(b) a wafer support disposed in the deposition chamber, wherein the wafer support is moveable between the two or more interconnected deposition regions.
2. The apparatus of claim 1 wherein a piston coupled to the wafer support moves the wafer support between the two or more interconnected deposition regions.
3. The apparatus of claim 1, further comprising a heater wherein the heater is adapted to controls the temperature of the wafer support.
4. The apparatus of claim 1 wherein the wafer support is an electrostatic chuck.
5. The apparatus of claim 1 wherein each of the two or more deposition regions are integrally connected to another of the two or more deposition regions with an aperture.
6. The apparatus of claim 5 wherein the aperture is sealed to minimize the intermixing of deposition gases between the two or more deposition regions.
7. The apparatus of claim 1, further comprising a gas supply panel coupled to the deposition chamber.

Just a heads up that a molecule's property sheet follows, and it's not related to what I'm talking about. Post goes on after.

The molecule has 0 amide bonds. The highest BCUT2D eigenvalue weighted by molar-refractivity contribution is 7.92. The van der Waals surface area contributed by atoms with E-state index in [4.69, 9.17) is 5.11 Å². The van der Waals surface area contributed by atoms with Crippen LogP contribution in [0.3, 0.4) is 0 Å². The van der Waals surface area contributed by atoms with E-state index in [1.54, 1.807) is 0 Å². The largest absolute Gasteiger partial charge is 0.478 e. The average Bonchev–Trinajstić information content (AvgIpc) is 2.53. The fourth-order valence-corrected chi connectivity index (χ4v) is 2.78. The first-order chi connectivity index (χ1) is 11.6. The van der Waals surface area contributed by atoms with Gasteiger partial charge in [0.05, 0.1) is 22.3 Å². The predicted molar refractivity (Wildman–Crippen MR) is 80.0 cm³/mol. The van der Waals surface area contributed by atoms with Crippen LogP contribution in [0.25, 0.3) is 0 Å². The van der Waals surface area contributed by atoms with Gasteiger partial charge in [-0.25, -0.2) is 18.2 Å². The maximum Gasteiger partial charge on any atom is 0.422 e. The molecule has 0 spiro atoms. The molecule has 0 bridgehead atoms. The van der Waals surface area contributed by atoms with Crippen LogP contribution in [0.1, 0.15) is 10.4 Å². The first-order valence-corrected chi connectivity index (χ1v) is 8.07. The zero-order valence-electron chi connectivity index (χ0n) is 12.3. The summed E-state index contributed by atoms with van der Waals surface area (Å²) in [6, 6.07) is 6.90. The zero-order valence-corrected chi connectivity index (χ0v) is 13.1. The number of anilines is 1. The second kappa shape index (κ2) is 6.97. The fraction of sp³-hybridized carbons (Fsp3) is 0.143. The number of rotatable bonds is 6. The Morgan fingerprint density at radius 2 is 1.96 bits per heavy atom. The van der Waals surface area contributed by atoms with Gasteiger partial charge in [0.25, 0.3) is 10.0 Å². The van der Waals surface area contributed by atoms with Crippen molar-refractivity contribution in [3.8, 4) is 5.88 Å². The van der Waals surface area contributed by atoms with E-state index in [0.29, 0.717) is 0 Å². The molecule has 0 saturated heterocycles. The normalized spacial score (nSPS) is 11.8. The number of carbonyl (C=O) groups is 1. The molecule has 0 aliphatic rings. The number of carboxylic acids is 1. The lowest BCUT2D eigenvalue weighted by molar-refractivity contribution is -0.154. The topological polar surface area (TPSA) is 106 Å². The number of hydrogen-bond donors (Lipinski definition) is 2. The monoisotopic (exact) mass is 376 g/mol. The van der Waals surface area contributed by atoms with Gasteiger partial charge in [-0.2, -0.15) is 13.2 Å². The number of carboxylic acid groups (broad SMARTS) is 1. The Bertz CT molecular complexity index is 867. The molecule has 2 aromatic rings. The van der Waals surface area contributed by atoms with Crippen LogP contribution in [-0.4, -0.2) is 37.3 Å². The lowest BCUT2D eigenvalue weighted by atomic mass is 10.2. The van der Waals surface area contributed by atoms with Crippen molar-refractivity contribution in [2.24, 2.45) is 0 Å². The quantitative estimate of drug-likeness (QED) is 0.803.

8. The apparatus of claim 7 wherein the gas supply panel includes one or more gas supply lines which couple the gas supply panel to the deposition chamber.
9. The apparatus of claim 1, further comprising a gas exhaust pump coupled to the deposition chamber.
10. The apparatus of claim 1, wherein the first and second deposition regions are vertically stacked.
11. The apparatus of claim 1, wherein the chamber further comprises:
a first orifice adapted to provide process gas to the first deposition region; and
a second orifice adapted to provide process gas to the second deposition region.
12. The apparatus of claim 11, wherein the first orifice is disposed vertically above the second orifice.